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Most medievalists would be able to cite an example of the close parallels in symbolic thinking about the city and world in the Middle Ages, whether along the lines of ideas of Rome as caput mundi or Augustine’s Two cities.
This work of literary criticism is inevitably aimed more at people working in French departments than at social or intellectual historians. Despite the interdisciplinary potential of the subject-matter, there is little here of direct interest to the latter, hence this review is addressed primarily to the former.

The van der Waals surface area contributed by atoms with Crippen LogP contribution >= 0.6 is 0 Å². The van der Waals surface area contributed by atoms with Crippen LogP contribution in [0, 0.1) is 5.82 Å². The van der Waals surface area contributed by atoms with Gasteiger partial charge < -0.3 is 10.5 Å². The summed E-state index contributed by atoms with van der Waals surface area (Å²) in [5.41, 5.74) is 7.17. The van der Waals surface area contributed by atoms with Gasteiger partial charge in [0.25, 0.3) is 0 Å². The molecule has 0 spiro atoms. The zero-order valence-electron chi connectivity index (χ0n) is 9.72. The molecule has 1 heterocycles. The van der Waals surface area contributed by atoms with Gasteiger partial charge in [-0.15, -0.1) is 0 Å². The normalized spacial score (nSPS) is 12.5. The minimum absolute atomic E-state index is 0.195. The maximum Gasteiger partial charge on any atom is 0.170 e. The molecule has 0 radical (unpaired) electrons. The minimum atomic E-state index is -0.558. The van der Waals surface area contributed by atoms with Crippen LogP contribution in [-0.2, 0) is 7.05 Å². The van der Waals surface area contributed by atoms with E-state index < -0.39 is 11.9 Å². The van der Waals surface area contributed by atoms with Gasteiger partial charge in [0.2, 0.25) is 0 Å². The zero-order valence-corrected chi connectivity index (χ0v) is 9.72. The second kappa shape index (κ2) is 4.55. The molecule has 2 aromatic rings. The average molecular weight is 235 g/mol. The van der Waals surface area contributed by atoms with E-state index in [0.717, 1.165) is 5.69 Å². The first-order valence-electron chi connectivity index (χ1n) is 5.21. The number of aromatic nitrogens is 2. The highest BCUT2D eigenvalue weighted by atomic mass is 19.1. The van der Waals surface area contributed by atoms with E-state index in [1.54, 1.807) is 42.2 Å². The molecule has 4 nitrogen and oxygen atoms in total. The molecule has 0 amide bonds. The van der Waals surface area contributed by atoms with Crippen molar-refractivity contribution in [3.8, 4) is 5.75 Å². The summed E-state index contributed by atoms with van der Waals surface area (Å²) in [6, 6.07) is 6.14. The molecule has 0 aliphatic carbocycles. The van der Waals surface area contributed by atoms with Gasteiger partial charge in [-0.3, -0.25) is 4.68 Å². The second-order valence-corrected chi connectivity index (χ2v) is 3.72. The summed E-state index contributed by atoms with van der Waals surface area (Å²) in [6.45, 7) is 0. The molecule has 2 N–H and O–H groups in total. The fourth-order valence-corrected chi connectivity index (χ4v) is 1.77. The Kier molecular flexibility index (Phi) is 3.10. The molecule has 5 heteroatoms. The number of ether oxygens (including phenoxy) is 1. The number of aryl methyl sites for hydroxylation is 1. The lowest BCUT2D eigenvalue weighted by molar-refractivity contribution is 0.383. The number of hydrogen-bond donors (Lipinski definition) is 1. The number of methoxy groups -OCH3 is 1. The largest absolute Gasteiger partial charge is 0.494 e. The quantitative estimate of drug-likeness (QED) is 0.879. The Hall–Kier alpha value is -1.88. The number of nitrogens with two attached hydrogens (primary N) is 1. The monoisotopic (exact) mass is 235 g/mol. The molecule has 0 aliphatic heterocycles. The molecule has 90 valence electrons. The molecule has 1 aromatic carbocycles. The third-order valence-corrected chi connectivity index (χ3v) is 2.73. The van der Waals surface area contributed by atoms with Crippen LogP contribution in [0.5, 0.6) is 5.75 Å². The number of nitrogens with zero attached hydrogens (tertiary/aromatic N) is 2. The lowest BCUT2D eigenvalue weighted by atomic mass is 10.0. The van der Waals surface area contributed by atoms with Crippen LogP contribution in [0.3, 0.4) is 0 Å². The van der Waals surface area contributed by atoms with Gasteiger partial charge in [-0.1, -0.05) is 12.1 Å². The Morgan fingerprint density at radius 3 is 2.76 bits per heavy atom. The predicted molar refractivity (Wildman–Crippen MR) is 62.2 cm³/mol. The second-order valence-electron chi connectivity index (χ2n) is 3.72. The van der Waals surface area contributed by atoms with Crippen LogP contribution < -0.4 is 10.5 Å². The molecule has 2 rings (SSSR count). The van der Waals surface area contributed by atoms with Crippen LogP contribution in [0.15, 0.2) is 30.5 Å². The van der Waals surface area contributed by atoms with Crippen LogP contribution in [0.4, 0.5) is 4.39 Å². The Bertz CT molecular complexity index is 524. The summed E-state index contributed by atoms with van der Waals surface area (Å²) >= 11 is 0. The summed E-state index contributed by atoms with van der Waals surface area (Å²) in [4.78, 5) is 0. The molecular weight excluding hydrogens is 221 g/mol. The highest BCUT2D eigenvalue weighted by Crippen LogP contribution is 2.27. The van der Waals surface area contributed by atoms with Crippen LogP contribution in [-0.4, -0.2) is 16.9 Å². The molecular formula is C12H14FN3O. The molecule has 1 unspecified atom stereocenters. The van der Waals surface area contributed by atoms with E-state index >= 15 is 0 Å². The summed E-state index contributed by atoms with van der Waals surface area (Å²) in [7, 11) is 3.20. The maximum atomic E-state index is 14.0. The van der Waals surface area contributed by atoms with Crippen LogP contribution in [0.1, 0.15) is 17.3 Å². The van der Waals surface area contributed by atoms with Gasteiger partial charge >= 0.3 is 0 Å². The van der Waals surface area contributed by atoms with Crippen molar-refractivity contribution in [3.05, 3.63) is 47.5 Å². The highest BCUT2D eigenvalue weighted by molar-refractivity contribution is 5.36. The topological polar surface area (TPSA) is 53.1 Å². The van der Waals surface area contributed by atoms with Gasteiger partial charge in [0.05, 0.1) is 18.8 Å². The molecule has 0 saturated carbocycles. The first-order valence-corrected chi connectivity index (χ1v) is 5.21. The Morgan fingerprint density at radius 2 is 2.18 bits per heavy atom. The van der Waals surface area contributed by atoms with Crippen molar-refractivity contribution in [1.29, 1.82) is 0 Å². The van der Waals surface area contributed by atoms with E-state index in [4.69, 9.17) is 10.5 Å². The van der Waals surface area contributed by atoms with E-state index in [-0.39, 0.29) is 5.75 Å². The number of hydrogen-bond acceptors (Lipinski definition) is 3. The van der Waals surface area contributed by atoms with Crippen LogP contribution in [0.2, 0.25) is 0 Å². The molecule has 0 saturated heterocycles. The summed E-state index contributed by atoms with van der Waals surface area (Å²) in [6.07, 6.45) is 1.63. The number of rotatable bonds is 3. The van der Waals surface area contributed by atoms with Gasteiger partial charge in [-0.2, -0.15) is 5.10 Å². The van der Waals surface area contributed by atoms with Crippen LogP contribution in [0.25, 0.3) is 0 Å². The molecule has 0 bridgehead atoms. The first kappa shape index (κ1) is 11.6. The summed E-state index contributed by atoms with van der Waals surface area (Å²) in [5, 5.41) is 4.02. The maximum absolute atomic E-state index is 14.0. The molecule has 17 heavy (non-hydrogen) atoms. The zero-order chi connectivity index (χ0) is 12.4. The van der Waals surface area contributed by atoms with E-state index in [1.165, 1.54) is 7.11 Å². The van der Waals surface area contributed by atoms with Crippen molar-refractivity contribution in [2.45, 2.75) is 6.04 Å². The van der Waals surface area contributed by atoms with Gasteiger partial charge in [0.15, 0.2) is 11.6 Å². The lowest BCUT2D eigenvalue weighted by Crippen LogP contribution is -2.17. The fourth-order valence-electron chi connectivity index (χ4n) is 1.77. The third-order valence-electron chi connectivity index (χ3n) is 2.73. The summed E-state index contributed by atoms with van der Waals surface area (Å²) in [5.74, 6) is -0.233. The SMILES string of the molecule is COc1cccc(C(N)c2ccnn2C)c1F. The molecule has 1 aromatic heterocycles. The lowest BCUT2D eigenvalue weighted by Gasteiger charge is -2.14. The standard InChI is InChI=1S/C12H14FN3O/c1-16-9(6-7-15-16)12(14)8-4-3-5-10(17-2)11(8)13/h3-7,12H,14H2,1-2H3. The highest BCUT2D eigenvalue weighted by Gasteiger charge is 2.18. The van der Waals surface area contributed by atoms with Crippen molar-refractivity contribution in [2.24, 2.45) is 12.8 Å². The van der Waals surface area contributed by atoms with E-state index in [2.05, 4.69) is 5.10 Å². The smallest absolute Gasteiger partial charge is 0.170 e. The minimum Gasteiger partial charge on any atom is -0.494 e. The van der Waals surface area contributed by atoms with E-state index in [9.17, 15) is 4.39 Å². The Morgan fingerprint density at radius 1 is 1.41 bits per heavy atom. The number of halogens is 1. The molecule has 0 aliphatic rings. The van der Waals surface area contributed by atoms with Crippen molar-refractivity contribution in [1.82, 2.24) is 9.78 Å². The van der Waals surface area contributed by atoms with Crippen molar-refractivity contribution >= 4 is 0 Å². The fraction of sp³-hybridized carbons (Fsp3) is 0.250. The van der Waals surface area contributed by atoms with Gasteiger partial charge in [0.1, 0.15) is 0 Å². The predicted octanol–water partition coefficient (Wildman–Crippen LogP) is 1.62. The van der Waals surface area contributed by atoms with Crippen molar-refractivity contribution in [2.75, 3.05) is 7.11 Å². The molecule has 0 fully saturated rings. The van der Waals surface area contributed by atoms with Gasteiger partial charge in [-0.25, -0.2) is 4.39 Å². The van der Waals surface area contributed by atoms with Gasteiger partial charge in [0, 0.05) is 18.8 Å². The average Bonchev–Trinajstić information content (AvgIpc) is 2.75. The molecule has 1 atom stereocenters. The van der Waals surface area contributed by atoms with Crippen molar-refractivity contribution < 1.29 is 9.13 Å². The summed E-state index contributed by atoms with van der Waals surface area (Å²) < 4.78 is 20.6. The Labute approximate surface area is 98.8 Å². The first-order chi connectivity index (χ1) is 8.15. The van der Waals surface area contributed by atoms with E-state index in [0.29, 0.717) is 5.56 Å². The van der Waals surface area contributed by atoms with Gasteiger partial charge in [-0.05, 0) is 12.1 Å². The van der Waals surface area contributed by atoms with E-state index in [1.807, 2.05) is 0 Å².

The heart of City Government from its establishment in the 12th century until the present-day, the Guildhall of the City of London remains perhaps our best link with the medieval city. This extensive history is, for the first time, considered in its entirety in this volume, an archaeological history of its site from the earliest post-Roman occupation until the present day.